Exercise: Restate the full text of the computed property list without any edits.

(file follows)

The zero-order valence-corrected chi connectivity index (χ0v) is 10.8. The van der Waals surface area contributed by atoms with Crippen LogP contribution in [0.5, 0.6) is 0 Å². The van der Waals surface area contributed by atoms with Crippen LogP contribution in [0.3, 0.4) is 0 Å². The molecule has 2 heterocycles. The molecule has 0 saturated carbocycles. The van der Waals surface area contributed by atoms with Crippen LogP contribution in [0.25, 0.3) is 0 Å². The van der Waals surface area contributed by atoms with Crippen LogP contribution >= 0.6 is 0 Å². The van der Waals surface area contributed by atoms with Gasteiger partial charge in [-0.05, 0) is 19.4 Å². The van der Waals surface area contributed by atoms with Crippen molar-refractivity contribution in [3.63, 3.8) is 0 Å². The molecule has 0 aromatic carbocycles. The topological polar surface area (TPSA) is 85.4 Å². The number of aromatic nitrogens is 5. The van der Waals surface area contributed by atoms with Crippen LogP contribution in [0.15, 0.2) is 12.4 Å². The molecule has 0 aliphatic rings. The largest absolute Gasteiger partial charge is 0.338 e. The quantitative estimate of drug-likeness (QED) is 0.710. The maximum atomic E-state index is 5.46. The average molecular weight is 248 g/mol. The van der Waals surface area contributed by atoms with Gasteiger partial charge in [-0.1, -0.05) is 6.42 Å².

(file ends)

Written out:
The zero-order valence-corrected chi connectivity index (χ0v) is 10.8. The van der Waals surface area contributed by atoms with Crippen LogP contribution in [0.5, 0.6) is 0 Å². The van der Waals surface area contributed by atoms with Crippen LogP contribution in [0.3, 0.4) is 0 Å². The molecule has 2 heterocycles. The molecule has 0 saturated carbocycles. The van der Waals surface area contributed by atoms with Crippen LogP contribution in [0.25, 0.3) is 0 Å². The van der Waals surface area contributed by atoms with Crippen LogP contribution >= 0.6 is 0 Å². The van der Waals surface area contributed by atoms with Gasteiger partial charge in [-0.05, 0) is 19.4 Å². The van der Waals surface area contributed by atoms with Crippen molar-refractivity contribution in [3.63, 3.8) is 0 Å². The molecule has 0 aromatic carbocycles. The topological polar surface area (TPSA) is 85.4 Å². The number of aromatic nitrogens is 5. The van der Waals surface area contributed by atoms with Crippen LogP contribution in [0.15, 0.2) is 12.4 Å². The molecule has 0 aliphatic rings. The largest absolute Gasteiger partial charge is 0.338 e. The quantitative estimate of drug-likeness (QED) is 0.710. The maximum atomic E-state index is 5.46. The average molecular weight is 248 g/mol. The van der Waals surface area contributed by atoms with Gasteiger partial charge in [-0.1, -0.05) is 6.42 Å².